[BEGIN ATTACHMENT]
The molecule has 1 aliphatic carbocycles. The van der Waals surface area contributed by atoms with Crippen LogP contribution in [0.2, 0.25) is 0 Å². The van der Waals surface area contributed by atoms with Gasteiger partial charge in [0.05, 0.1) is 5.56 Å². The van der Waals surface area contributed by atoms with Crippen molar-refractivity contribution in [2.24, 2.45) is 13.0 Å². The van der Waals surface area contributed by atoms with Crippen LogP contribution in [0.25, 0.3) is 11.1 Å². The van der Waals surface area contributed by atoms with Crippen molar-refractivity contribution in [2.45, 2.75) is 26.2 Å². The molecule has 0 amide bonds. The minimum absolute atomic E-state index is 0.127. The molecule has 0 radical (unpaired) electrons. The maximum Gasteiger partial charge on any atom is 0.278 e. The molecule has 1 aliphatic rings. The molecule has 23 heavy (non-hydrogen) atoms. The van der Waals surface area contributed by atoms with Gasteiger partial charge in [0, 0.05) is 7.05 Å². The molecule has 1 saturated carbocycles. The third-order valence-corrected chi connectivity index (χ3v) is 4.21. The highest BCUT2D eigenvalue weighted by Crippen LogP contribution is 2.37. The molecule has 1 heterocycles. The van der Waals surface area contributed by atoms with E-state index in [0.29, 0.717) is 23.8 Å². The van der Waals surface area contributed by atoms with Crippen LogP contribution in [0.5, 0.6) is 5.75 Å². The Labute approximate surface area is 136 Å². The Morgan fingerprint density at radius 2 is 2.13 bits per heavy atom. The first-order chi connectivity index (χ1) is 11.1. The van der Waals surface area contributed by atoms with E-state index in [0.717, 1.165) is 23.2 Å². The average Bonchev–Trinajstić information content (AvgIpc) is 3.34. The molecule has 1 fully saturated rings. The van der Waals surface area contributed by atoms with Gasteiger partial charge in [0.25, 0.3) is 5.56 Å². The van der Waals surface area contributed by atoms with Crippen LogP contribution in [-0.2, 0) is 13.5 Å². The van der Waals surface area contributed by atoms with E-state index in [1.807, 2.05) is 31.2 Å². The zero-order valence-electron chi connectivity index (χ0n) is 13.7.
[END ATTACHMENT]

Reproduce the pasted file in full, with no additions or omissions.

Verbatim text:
The molecule has 1 aliphatic carbocycles. The van der Waals surface area contributed by atoms with Crippen LogP contribution in [0.2, 0.25) is 0 Å². The van der Waals surface area contributed by atoms with Gasteiger partial charge in [0.05, 0.1) is 5.56 Å². The van der Waals surface area contributed by atoms with Crippen molar-refractivity contribution in [2.24, 2.45) is 13.0 Å². The van der Waals surface area contributed by atoms with Crippen LogP contribution in [0.25, 0.3) is 11.1 Å². The van der Waals surface area contributed by atoms with Crippen molar-refractivity contribution in [2.45, 2.75) is 26.2 Å². The molecule has 0 amide bonds. The minimum absolute atomic E-state index is 0.127. The molecule has 0 radical (unpaired) electrons. The maximum Gasteiger partial charge on any atom is 0.278 e. The molecule has 1 aliphatic rings. The molecule has 23 heavy (non-hydrogen) atoms. The van der Waals surface area contributed by atoms with Gasteiger partial charge in [0, 0.05) is 7.05 Å². The molecule has 1 saturated carbocycles. The third-order valence-corrected chi connectivity index (χ3v) is 4.21. The highest BCUT2D eigenvalue weighted by Crippen LogP contribution is 2.37. The molecule has 1 heterocycles. The van der Waals surface area contributed by atoms with E-state index in [0.29, 0.717) is 23.8 Å². The van der Waals surface area contributed by atoms with Crippen LogP contribution in [0.5, 0.6) is 5.75 Å². The Labute approximate surface area is 136 Å². The Morgan fingerprint density at radius 2 is 2.13 bits per heavy atom. The first-order chi connectivity index (χ1) is 11.1. The van der Waals surface area contributed by atoms with E-state index in [0.717, 1.165) is 23.2 Å². The average Bonchev–Trinajstić information content (AvgIpc) is 3.34. The molecule has 1 fully saturated rings. The van der Waals surface area contributed by atoms with Gasteiger partial charge in [0.25, 0.3) is 5.56 Å². The van der Waals surface area contributed by atoms with Crippen LogP contribution in [-0.2, 0) is 13.5 Å². The van der Waals surface area contributed by atoms with E-state index in [1.807, 2.05) is 31.2 Å². The zero-order valence-electron chi connectivity index (χ0n) is 13.7.